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Plenty of presidents and even more vice

By Holden Lewis ·
Wednesday, October 20, 2010
Posted: 10 am ET

Q: What do you call someone who completes one semester of college, works for six years as a customer service representative for a company that sells window shades, and then shuffles papers for two years in a bank's document execution department?

A: You call her vice president of loan documentation for Wells Fargo Bank, N.A.

Q: What do you call an operations manager at a Florida law firm who does "a little bit of everything. I hire, fire, do some H.R., a little document execution"?

A: You call her vice president of MERS (Mortgage Electronic Registration Systems), even though she doesn't know where the MERS offices are located. You call her vice president of ABN AMRO, a megabank headquartered in the Netherlands. She doesn't collect a paycheck from either company that she's a vice president of.

Both of these women -- Xee Moua of Wells Fargo and Cheryl Samons of the Law Offices of David J. Stern -- testified in depositions that they regularly spent about two hours each work day, signing foreclosure affidavit after foreclosure affidavit. How many? Samons says on a typical day she signed more than 100 and "definitely not more than a million." Moua says she signed 50 to 100 an hour.

These are two of your much-talked-about robosigners. And in their depositions, they acknowledge that they affixed their signatures to statements that were not true or, at best, were truthy. They said they had personal knowledge that the details in the affidavit were true, when they had no such knowledge. They signed off as vice presidents of companies for which they were not executives.

Two weeks ago I said these bits of dishonesty were no big deal. I wrote that the "overwhelming majority of (homeowners in foreclosure) haven't been making their house payments," and that was the important thing.

But maybe it's more important that we insist that people tell the truth in the legal paperwork that results in foreclosure. The depositions show that the bailed-out behemoth banks and their law firms lied habitually to the courts. Who else did they lie to, and about what?

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Holden Lewis
October 21, 2010 at 9:51 am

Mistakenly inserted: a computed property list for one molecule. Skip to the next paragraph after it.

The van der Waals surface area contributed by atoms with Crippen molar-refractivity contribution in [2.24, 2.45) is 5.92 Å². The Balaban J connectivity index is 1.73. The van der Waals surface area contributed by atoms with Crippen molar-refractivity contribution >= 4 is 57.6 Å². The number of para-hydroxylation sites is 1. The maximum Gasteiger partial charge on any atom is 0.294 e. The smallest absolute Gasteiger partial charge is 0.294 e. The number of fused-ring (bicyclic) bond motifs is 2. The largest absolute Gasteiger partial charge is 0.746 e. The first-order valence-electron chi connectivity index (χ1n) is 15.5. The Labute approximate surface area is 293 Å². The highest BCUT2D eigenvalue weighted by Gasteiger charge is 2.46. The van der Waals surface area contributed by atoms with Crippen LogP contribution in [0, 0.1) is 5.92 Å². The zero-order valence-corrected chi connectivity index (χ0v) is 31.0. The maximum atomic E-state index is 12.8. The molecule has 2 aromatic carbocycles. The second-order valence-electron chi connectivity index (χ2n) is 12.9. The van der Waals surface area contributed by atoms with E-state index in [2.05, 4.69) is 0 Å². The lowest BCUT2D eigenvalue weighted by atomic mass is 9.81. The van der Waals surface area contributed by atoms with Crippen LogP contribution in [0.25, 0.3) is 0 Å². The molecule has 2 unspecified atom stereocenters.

Good question, and I don't know the answer. My guess is that the "who owns the note" question isn't a dominant killer of modifications.

October 20, 2010 at 6:24 pm

Interesting article. Agreed that the letter of the law is vital. Fake signatures/affidavits are serious - they undermine the principles of property transfer which is itself a big deal.

Agreed that people who stop paying mortgages should not get a free house - but they should never be evicted on false paperwork! If the banks resort to fraud to enforce what is equitably theirs - then they need sanctions. Fines and criminal charges on their employees.

A lot of home-owners have been ripped off. Many were encouraged by teaser rates to take loans they should never have considered. The banks knew that loans could be sold on so all underwriting standards went out the door. That is not the fault of many delinquent homeowners who were misled into "living the dream" of homeowning when they should have stayed renting.

House prices went much higher because of artifical demand. Millions who are not delinquent are overpaying on underwater homes. Where is their redress from the mortgage-flipping banks?

The very least the banks can do is be honest with their paperwork. They should not get away with fraud one bit.

Debra James
October 20, 2010 at 4:49 pm

In one of your previous blogs about this subject, I asked if the banks are taking the same short-cuts when making determinations about loan modifications? Another question I now have, is the reason why so many people cannot qualify for a modification is because the banks or mortgage-servicers don't have the proper paperwork to verify who actually owns the loan and has the authority to approve a modification? So, they push paper from hither and fro, dragging the process and wearing down the home-owners will to fight to keep their homes until ultimately they decline the ones who try to maintain hope and stuck it out even to the detriment of their family's well-being.

October 20, 2010 at 1:34 pm

Sounds like you're finally beginning to understand. Even if you believe that people should be thrown out of their homes the day after missing a payment, the banks shouldn't be lying to courts.

Worse, since they're cavalier about lying to courts it raises the question of who else are they lying to? What decisions have they made where they believe that their decision making ability is better than the processes and procedures -- the rules -- so they just ... cheat.

It's like a strong sports team defeating a weak sports team by purposefully food poisoning their lead players the night before the game then saying "well, we would've won anyway so no harm, no foul." The answer, of course, is that if they would've won anyway then they just should have played by the rules or -- if they thought the weak team was really lame -- asked the league to change the rules.